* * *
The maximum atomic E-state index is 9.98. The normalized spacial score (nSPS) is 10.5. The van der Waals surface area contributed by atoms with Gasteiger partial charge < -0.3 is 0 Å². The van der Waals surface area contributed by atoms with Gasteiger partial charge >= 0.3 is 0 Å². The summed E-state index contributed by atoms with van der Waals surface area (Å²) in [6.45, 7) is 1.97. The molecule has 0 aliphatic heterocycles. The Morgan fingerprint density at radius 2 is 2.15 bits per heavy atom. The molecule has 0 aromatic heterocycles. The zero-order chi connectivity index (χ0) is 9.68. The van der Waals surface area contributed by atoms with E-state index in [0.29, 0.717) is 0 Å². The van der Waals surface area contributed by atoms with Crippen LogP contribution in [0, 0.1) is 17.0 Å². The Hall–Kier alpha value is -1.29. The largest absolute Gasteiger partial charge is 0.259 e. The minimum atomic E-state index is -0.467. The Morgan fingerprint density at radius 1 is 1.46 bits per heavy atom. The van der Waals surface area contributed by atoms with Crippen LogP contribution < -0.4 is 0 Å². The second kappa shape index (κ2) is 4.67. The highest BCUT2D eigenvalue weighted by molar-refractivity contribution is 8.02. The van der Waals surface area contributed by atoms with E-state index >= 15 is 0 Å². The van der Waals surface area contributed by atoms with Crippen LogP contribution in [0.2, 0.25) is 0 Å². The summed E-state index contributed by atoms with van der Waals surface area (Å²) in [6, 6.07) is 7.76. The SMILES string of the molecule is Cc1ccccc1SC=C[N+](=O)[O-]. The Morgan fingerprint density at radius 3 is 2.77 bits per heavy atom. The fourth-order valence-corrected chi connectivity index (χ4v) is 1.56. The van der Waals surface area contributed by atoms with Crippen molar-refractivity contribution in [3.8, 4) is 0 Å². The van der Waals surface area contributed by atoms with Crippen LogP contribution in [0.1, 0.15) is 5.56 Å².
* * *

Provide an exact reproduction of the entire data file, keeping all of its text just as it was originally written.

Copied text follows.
The maximum atomic E-state index is 9.98. The normalized spacial score (nSPS) is 10.5. The van der Waals surface area contributed by atoms with Gasteiger partial charge < -0.3 is 0 Å². The van der Waals surface area contributed by atoms with Gasteiger partial charge >= 0.3 is 0 Å². The summed E-state index contributed by atoms with van der Waals surface area (Å²) in [6.45, 7) is 1.97. The molecule has 0 aliphatic heterocycles. The Morgan fingerprint density at radius 2 is 2.15 bits per heavy atom. The molecule has 0 aromatic heterocycles. The zero-order chi connectivity index (χ0) is 9.68. The van der Waals surface area contributed by atoms with E-state index in [0.29, 0.717) is 0 Å². The van der Waals surface area contributed by atoms with Crippen LogP contribution in [0, 0.1) is 17.0 Å². The Hall–Kier alpha value is -1.29. The largest absolute Gasteiger partial charge is 0.259 e. The minimum atomic E-state index is -0.467. The Morgan fingerprint density at radius 1 is 1.46 bits per heavy atom. The van der Waals surface area contributed by atoms with Crippen LogP contribution < -0.4 is 0 Å². The second kappa shape index (κ2) is 4.67. The highest BCUT2D eigenvalue weighted by molar-refractivity contribution is 8.02. The van der Waals surface area contributed by atoms with E-state index >= 15 is 0 Å². The van der Waals surface area contributed by atoms with Crippen LogP contribution in [0.2, 0.25) is 0 Å². The summed E-state index contributed by atoms with van der Waals surface area (Å²) in [6, 6.07) is 7.76. The SMILES string of the molecule is Cc1ccccc1SC=C[N+](=O)[O-]. The Morgan fingerprint density at radius 3 is 2.77 bits per heavy atom. The fourth-order valence-corrected chi connectivity index (χ4v) is 1.56. The van der Waals surface area contributed by atoms with Crippen molar-refractivity contribution in [3.8, 4) is 0 Å². The van der Waals surface area contributed by atoms with Crippen LogP contribution in [0.1, 0.15) is 5.56 Å².